The search for an alleged missing baby at an Avon, Mass., recycling facility earlier this month has been called off, but police say they are still looking at potential leads and are not ready to conclude that it was a hoax.
The Newton Police Department and Massachusetts State Police searched through more than 100 tons of debris between Oct. 1 and Oct. 4 at the Recycle America Alliance facility after a Newton, Mass. resident found a note in an empty cardboard box inside of his recycling bin saying that a 15-year-old girl named “Bimini” was abandoning her four-month-old infant “Sonny.”
There were no signs such as a blanket or pacifier that would indicate that a baby was in the box, according to WCVB-TV in Needham, Mass.
According to The Enterprise newspaper in Brockton, Mass, there are two people in Newton named “Bimini,” but neither is connected to the case.
Officers went through the debris at the Waste Management-owned facility with rakes, shovels and by hand, but the search was suspended after Oct. 4 with no success.
On Oct. 12, Newton police said they haven’t been able to confirm if there was a missing child, but they will continue to follow up on leads.
Carrie Griffiths, a Waste Management Inc. spokesperson, said the company takes its cues from law enforcement during these situations.
Depending on instructions, the company may segregate loads or shut down facilities if it is asked to. It’s handled on a case-by-case by basis, Griffiths said.
“We have safety procedures and safety policies. Those apply to any number of operations we’re conducting,” she said. “We work with them cooperatively.”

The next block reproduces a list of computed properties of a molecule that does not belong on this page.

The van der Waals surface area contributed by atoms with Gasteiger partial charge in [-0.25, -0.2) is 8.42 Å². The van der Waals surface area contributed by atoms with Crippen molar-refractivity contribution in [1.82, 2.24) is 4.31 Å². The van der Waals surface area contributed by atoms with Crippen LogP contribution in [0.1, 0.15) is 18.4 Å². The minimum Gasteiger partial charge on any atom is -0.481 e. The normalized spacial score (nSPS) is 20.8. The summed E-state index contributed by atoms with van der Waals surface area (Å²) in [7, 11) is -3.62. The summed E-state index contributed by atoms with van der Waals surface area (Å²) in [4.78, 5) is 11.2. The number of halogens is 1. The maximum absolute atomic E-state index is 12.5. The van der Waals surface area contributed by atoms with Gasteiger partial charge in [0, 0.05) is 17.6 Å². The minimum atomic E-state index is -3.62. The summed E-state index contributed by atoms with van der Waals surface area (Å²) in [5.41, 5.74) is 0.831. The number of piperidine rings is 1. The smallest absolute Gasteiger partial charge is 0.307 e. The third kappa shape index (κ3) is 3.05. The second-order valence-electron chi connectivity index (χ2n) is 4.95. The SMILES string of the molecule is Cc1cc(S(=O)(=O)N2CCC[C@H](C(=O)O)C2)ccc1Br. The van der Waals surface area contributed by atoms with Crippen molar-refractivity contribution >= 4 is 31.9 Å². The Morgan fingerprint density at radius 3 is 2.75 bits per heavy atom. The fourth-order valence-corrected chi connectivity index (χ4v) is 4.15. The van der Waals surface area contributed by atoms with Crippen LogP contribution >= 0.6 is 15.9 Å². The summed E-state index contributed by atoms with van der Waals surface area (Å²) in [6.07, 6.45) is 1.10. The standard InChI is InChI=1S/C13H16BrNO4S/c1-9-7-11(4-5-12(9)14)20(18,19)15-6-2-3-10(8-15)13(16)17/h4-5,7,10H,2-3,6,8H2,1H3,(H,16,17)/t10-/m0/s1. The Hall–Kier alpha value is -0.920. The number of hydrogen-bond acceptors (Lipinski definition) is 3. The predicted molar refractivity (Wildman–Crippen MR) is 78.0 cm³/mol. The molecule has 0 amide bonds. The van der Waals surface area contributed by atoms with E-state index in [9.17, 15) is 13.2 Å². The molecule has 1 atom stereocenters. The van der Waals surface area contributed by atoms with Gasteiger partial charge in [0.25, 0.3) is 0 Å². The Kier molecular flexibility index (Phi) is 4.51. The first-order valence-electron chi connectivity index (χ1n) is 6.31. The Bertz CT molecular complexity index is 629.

Griffiths said Waste Management has been working with public health agencies to raise awareness about baby abandonment. She mentioned that there are safe-haven laws that allow people to drop off children at hospitals as well as police and fire departments.
In Massachusetts, infants no older than seven days old and showing no signs of abuse or neglect can be legally surrendered, according to the state’s Health and Human Services Department.
Authorities are asking the letter-writer to come forward.
“We have to know if the incident is real, if there’s a child involved, or if it’s a prank gone out of hand,” Newton police Lt. Bruce Apotheker told The Enterprise earlier this month. “We have investigators spending time investigating this.”
Police also canvassed the neighborhood where the note was found, but no one said they heard cries or anything suspicious, the Boston Herald reported.
Griffiths said baby abandonment is a serious issue.
“Baby abandonment is a national issue,” Griffiths said. “No one wants this to happen. It’s horrifying.”
Contact Waste & Recycling News reporter Vince Bond Jr. at firstname.lastname@example.org or 313-446-1653.